Superman has no trouble stopping bullets, using his X-ray vision, or swinging a wrecking ball as a weapon, all in the search for justice for, as he says, "for rich and poor alike". It's a bit interesting that writer Grant Morrison has found a way to look at the character in a different light, as he has been redone and tweaked in so many ways recently, many of which seem just out of the sheer need for headlines and attention to the character. This Superman feels fresh and not gimmicky. Seeing him square off with the police in an attempt to get a creep to confess to a crime is interesting, and certainly paints a different picture of this iconic American figure. New readers may be a bit surprised to see the city of Metropolis in an all out war, trying to catch this man who they don't quite understand and seem to fear. Working with the hunt for Supes is none other than Lex Luthor, who retains some of the cool and calculating evil that we know of him, but with a more relaxed portrayal that seems interesting, if not a bit odd, at first.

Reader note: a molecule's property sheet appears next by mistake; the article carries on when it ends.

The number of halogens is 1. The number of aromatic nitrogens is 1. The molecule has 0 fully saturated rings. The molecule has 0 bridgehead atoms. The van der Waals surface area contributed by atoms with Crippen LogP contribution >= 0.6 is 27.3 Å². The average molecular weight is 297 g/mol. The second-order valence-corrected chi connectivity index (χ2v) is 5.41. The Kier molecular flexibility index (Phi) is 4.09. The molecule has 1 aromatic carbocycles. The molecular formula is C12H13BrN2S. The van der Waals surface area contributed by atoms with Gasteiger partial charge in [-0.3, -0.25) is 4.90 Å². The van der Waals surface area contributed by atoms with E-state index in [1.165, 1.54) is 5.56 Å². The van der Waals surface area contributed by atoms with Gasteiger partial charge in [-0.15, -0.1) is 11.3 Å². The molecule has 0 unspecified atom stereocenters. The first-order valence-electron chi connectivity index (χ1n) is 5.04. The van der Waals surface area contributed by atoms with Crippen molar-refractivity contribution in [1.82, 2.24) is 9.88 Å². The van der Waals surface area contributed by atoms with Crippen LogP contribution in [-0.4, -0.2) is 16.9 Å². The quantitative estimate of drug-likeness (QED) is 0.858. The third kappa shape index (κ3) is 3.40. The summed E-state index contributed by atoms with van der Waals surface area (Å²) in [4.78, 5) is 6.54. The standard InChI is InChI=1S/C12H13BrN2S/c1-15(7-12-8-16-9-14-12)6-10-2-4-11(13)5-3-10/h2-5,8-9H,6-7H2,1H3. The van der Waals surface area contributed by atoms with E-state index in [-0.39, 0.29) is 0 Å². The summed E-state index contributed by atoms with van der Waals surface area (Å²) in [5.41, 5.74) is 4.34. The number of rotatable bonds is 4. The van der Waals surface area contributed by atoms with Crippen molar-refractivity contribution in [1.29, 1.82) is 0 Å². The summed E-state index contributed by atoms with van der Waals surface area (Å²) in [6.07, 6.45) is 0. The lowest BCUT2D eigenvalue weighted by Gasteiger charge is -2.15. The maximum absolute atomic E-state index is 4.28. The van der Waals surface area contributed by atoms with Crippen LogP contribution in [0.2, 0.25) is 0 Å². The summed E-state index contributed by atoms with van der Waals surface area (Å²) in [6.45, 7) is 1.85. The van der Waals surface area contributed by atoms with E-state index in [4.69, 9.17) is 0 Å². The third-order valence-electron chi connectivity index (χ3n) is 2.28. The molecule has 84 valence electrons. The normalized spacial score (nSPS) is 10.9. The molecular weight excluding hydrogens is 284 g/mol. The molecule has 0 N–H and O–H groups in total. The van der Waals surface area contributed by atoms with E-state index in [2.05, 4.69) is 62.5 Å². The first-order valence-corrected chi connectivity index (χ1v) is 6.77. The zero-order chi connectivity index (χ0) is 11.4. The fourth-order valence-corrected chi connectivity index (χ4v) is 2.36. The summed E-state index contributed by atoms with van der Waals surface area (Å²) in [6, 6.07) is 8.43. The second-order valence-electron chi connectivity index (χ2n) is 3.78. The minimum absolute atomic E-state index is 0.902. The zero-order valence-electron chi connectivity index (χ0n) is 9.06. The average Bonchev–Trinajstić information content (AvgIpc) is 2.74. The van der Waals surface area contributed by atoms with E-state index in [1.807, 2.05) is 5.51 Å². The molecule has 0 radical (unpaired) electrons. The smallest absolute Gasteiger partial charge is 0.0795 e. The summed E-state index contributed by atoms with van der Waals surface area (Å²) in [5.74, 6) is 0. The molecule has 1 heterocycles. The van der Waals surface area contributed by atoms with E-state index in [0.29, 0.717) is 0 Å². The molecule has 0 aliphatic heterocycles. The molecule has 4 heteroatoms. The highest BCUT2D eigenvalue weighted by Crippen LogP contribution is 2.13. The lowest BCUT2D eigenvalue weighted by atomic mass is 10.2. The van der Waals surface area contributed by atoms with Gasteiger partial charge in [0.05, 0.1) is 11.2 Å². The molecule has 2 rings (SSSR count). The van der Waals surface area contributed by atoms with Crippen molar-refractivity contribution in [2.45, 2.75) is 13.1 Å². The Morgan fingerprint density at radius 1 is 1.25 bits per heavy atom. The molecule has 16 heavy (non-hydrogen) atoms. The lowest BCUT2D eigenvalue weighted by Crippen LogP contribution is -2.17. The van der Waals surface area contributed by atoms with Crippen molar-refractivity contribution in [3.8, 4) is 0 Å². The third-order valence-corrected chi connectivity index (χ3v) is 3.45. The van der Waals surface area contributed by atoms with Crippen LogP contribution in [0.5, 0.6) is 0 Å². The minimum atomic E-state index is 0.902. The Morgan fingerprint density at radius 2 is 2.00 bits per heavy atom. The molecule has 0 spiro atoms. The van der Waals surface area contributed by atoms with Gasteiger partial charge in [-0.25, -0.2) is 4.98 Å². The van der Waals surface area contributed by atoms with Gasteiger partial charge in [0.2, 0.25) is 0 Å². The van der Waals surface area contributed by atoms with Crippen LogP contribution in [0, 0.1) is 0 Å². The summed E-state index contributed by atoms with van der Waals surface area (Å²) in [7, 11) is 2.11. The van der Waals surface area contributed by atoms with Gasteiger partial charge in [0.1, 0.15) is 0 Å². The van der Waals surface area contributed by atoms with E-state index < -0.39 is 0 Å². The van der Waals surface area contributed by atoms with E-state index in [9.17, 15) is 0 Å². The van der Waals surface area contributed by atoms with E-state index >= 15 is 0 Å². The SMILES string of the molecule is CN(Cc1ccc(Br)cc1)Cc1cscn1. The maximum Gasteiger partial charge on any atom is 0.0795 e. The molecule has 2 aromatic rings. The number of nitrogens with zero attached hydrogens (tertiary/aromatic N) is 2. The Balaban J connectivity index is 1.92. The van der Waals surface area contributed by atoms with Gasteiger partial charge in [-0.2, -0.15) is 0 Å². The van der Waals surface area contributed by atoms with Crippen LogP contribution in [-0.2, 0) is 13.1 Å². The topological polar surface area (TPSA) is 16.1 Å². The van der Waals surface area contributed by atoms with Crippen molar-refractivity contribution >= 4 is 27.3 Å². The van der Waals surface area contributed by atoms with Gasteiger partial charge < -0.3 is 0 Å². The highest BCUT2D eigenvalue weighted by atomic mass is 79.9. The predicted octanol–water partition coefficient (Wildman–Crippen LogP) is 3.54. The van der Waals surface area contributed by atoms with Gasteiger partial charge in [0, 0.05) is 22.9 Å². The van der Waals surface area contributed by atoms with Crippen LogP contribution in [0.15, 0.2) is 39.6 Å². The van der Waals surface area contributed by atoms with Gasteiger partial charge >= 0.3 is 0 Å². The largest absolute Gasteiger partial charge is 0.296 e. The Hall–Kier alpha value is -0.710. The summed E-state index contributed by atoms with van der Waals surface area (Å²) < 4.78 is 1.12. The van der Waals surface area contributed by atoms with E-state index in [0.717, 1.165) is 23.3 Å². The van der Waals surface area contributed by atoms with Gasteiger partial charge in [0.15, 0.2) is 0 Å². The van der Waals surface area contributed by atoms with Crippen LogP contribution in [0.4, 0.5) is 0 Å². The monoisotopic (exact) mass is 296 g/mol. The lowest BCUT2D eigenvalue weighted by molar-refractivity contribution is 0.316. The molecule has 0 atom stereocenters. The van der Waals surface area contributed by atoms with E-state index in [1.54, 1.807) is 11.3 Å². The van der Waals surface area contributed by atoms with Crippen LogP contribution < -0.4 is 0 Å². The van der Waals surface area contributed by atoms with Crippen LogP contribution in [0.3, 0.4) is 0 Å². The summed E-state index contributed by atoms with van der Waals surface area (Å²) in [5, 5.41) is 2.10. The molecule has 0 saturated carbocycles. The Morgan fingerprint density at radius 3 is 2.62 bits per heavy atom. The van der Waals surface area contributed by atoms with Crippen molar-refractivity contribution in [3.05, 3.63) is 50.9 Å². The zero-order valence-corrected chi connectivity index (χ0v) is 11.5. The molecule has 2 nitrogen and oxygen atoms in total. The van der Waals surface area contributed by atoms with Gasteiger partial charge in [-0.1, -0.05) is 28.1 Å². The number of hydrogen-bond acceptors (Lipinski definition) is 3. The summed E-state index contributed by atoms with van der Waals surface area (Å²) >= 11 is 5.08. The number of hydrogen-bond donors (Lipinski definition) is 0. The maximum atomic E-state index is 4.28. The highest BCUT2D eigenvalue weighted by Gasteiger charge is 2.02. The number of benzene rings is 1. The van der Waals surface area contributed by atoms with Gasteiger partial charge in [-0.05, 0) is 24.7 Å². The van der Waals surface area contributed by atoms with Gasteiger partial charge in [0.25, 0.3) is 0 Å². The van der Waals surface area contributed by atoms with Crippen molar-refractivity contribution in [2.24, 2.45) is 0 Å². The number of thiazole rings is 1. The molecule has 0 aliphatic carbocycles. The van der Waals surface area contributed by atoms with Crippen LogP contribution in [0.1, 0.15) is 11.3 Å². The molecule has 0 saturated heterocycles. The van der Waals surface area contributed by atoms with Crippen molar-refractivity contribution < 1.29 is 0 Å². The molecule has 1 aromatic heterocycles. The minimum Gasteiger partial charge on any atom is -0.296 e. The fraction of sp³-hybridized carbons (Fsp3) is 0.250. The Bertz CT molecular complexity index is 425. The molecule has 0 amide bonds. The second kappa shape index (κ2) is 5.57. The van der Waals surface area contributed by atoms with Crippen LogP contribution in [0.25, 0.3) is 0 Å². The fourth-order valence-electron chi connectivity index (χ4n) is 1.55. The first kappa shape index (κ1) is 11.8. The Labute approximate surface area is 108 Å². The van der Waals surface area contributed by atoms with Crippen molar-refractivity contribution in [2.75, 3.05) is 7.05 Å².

Those wondering just what's going on with the alter ego side, Clark Kent, need not worry. In this new context, Clark and Lois are now rival reporters at rival newspapers, who both appear to the hunting to outscoop the other for any hot topic. A final demonstration of Superman's power saves Lois and young Jimmy Olsen, and also shows us some intense images of a train run wild and, possibly, Superman in peril on the last page of the issue. It appears that while Superman does a lot of good for the common man, as demonstrated by the fact that he is literally surrounded by them in one scene when the military is trying to trap him, he is not about breaking bones of thugs and lowlifes who make take advantage of others. It's a new world and a new Superman, and it works pretty well. There's plenty of interesting angles to this tale to keep it fresh for long-time fans, and different yet familiar enough for new readers. Grade: A